Thursday, May 13, 2010

China: Mini USA?

If some people think that America is the Dr. Evil of the Global Economy by poisoning the globe with their useless brands, then China most certainly is Mini-Me. Is China the next superpower or just the “extension” of a well established superpower, the USA?

I am currently studying in Hong Kong and I can't help but notice all the American brands. Hong Kong is considered an international city and before 1997 it was ruled by the British for 99 years, so the abundance of American brands in H.K makes sense. Therefore, when I traveled up north to some of the bigger and more “Chinese” cities like Beijing and Shanghai, I wanted to see what the true Chinese economy was all about. I walked and toured the cities of Beijing and Shanghai intending to be enlightened by all the amazing Chinese cultural and savvy business startups.

I stopped and stood in the middle of the downtown and financial districts, gazing at the future global economic powerhouse. I was mesmerized. Sadly, it was a feeling quite unexpected, but not surprising, and awkwardly familiar. What I saw in those big Chinese cities was... America.

I was bombarded with American Brands. Billboards, posters, and ads all over the city filled with iconic USA multinationals. Coke-a-Cola, McDonald's, Starbucks, Kraft, Apple, and Yum Brands. There were also some European brands like LV, BMW, and Zara's. But, we all know the Europeans are a snobby bunch. They only want to appeal to the more affluent and wealthy. The Americans on the other hand are here to conquer the Average Joe's of China. New stores and restaurants were being opened left and right, most of them being international companies.

A crazy example of the Chinese love for US brands is shown by how US fast food chains are marketed in the Middle Kingdom. In America, Pizza Hut and KFC are considered quite the unsophisticated choice for a dinner meal. However, in China, eating at Pizza Hut and KFC usually means you're on the right track to success. Pizza Hut in China looks like a fine Italian restaurant with prices only the Chinese middle class can afford. What American's think is junk food, is considered a luxury in China.

So, back to the whole idea that China is going to be the next superpower. How could that be possible when all their growth seems to be backed by American brands? The lives of a typical Chinese already consists of grabbing a bite at Micky D's, chilling at Starbucks, watching a late Hollywood movie, betting on the next NBA game, and texting on their Iphones. That doesn't sound very Chinese to me. What happen to fresh white rice, soy sauce chicken, and stir fried broccoli for dinner? Watching Chinese movies and playing badminton? China is not becoming the next economic success story. It looks more like the expansion of the US empire. An expansion with the code name “Project CHINA”.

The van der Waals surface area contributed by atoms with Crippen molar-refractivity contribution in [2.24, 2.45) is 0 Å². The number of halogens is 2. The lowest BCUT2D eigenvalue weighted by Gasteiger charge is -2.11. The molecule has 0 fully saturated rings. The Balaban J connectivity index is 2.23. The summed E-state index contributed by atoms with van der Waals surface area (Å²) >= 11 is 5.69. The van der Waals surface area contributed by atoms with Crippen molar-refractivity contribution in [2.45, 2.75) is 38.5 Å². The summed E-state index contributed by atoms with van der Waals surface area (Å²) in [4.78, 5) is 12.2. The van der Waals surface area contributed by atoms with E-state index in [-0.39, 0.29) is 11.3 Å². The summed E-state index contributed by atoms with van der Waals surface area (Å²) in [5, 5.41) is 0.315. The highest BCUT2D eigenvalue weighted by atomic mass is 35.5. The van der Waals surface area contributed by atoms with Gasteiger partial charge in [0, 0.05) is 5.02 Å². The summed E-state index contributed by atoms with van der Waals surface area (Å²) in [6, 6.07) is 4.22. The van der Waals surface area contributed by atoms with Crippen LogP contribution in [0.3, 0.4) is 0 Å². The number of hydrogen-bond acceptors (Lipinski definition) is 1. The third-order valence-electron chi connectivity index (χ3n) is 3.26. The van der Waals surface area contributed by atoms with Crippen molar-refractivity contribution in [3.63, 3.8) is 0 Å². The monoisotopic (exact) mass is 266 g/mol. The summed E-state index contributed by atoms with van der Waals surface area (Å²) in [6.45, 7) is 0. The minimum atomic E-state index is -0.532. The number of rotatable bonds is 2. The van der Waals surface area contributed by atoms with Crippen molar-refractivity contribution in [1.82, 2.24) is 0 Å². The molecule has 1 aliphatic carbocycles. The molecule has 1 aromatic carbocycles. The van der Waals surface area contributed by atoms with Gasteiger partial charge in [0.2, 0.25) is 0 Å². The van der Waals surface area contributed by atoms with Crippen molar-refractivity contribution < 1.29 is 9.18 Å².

I want to ask what few economists seem to ask. Where is China's innovation? Where are the new Chinese brands? When Japan's economy was booming, the Japanese often disliked American brands with a passion. Japan innovated and built their own international companies. Sony and Panasonic made amazing hi-tech electronics. Honda and Toyota made reliable cars. The Chinese so far have Lenovo (bought IBM's failing PC division) and Li Ning (logo looks like Nike).

A lot of jobs are disappearing in America, but most of those are low end jobs anyways. Do Americans really want to be making Nike shoes and HP laptops? Hopefully, America is moving forward and creating more highly skilled jobs. Richard Florida, a famous theorist, says America is moving towards a creative society built by the creative class. The US is still an unprecedented innovative force in the world. Amazing companies like Google, Apple, and Facebook are constantly changing and creating new industries. China, however is still a developing nation with a lot to learn. For them to be number 1, they must stop following and learn to lead.

I am not here to bash the Chinese economy or to praise the US. I am just here to point out the facts. I used to be one of those China bandwagon riders too. However, after seeing it first hand, I am somewhat disappointed. Until China can come up with something that is not American with Chinese characters, I will continue to question their economic strength. Only time will time.

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